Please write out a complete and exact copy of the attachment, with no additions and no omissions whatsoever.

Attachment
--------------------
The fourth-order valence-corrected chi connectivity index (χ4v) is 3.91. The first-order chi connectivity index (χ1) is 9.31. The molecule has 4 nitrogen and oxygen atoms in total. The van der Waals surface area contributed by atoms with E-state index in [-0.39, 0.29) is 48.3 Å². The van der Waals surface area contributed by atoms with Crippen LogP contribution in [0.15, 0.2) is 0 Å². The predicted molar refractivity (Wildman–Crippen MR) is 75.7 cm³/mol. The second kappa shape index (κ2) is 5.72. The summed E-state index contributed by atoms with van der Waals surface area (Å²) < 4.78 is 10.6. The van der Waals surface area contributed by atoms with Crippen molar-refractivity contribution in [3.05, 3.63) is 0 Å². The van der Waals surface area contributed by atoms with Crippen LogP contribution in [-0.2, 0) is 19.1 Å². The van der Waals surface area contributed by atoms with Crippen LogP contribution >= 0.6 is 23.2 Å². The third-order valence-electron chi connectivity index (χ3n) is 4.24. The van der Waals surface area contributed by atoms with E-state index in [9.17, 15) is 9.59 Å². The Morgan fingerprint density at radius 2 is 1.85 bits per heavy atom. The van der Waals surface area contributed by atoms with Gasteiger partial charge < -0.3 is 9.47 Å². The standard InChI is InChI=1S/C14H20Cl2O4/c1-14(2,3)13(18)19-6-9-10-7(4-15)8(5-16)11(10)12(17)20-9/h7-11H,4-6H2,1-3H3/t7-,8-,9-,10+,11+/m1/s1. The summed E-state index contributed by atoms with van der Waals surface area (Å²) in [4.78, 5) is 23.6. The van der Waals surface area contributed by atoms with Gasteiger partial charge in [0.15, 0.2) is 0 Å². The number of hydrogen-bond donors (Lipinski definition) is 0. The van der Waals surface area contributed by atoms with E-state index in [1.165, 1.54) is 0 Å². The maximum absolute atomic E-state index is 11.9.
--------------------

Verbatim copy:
The fourth-order valence-corrected chi connectivity index (χ4v) is 3.91. The first-order chi connectivity index (χ1) is 9.31. The molecule has 4 nitrogen and oxygen atoms in total. The van der Waals surface area contributed by atoms with E-state index in [-0.39, 0.29) is 48.3 Å². The van der Waals surface area contributed by atoms with Crippen LogP contribution in [0.15, 0.2) is 0 Å². The predicted molar refractivity (Wildman–Crippen MR) is 75.7 cm³/mol. The second kappa shape index (κ2) is 5.72. The summed E-state index contributed by atoms with van der Waals surface area (Å²) < 4.78 is 10.6. The van der Waals surface area contributed by atoms with Crippen molar-refractivity contribution in [3.05, 3.63) is 0 Å². The van der Waals surface area contributed by atoms with Crippen LogP contribution in [-0.2, 0) is 19.1 Å². The van der Waals surface area contributed by atoms with Crippen LogP contribution >= 0.6 is 23.2 Å². The third-order valence-electron chi connectivity index (χ3n) is 4.24. The van der Waals surface area contributed by atoms with E-state index in [9.17, 15) is 9.59 Å². The Morgan fingerprint density at radius 2 is 1.85 bits per heavy atom. The van der Waals surface area contributed by atoms with Gasteiger partial charge < -0.3 is 9.47 Å². The standard InChI is InChI=1S/C14H20Cl2O4/c1-14(2,3)13(18)19-6-9-10-7(4-15)8(5-16)11(10)12(17)20-9/h7-11H,4-6H2,1-3H3/t7-,8-,9-,10+,11+/m1/s1. The summed E-state index contributed by atoms with van der Waals surface area (Å²) in [4.78, 5) is 23.6. The van der Waals surface area contributed by atoms with Gasteiger partial charge in [0.15, 0.2) is 0 Å². The number of hydrogen-bond donors (Lipinski definition) is 0. The van der Waals surface area contributed by atoms with E-state index in [1.165, 1.54) is 0 Å². The maximum absolute atomic E-state index is 11.9.